Far too much stuff is wireless these days. Home security systems have dozens of radios for door and window sensors, thermostats aren’t just a wire to the furnace anymore, and we are annoyed when we can’t start our cars from across a parking lot. This is a golden era for anyone who wants to hack RF. This year at Shmoocon, [Marc Newlin] and [Matt Knight] of Bastille Networks gave an overview of how to get into hacking RF. These are guys who know a few things about hacking RF; [Marc] is responsible for MouseJack and KeySniffer, and [Matt] reverse engineered the LoRa PHY.
In their talk, [Marc] and [Matt] outlined five steps to reverse engineering any RF signal. First, characterize the channel. Determine the modulation. Determine the symbol rate. Synchronize a receiver against the data. Finally, extract the symbols, or get the ones and zeros out of the analog soup.
From [Marc] and [Matt]’s experience, most of this process doesn’t require a radio, software or otherwise. Open source intelligence or information from regulatory databases can be a treasure trove of information regarding the operating frequency of the device, the modulation, and even the bit rate. The pertinent example from the talk was the FCC ID for a Z-wave module. A simple search revealed the frequency of the device. Since the stated symbol rate was twice the stated data rate, the device obviously used Manchester encoding. These sorts of insights become obvious once you know what you’re looking for.
In their demo, [Marc] and [Matt] went through the entire process of firing up GNU Radio, running a Z-wave decoder and receiving Z-wave frames. All of this was done with a minimum of hardware and required zero understanding of what radio actually is, imaginary numbers, or anything else a ham license will hopefully teach you. It’s a great introduction to RF hacking, and shows anyone how to do it.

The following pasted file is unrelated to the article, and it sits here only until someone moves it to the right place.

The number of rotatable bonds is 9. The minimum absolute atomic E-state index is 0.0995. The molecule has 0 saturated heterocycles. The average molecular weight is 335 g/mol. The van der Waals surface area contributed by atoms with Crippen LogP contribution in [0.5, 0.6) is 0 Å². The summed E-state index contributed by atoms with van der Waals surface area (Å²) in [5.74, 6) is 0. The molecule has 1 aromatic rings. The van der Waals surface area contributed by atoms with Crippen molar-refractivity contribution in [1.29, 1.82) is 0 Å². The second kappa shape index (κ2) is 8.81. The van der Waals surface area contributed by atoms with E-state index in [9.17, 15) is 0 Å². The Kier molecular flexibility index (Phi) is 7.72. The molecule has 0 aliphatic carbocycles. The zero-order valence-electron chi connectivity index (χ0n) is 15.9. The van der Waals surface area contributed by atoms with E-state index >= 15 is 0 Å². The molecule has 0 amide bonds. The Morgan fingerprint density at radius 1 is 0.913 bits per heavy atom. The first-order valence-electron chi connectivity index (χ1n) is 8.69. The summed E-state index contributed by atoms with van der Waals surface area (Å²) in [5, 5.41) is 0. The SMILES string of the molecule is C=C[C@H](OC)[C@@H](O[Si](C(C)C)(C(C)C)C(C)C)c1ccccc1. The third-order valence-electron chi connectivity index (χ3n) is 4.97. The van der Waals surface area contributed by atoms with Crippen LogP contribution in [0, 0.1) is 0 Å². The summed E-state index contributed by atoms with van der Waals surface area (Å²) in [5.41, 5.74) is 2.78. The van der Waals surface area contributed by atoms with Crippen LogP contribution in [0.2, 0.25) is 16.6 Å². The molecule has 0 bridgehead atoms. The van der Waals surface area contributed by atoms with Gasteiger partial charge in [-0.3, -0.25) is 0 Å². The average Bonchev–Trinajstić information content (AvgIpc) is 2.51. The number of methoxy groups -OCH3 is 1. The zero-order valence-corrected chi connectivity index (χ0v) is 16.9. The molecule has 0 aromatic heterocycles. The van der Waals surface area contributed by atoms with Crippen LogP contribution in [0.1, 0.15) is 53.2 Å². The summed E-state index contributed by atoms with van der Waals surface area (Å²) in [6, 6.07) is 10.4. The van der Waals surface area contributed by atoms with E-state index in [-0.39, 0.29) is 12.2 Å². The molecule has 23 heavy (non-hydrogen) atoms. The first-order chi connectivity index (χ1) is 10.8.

The last time we discussed [Eric]’s EduCase project was as part of his Hackaday Prize 2016 entry. There was a lot of skepticism from our readers on the goals of the project, but whatever you think of [Eric]’s motivation, the fact remains that the build is pretty cool. The previous version of the EduCase relied on a Ku-band downlink to receive content from Outernet, and as such needed to stuff a large antenna into the box. That dictated a case in the carry-on luggage size range. The current EduCase is a much slimmed-down affair that relies on an L-band link from the Inmarsat satellites, with a much smaller patch antenna. A low-noise amp and SDR receiver complete the downlink, and a Raspberry Pi provides the UI. [Eric]’s build is just a prototype at this point, but we’re looking forward to seeing everything stuffed into that small Pelican case.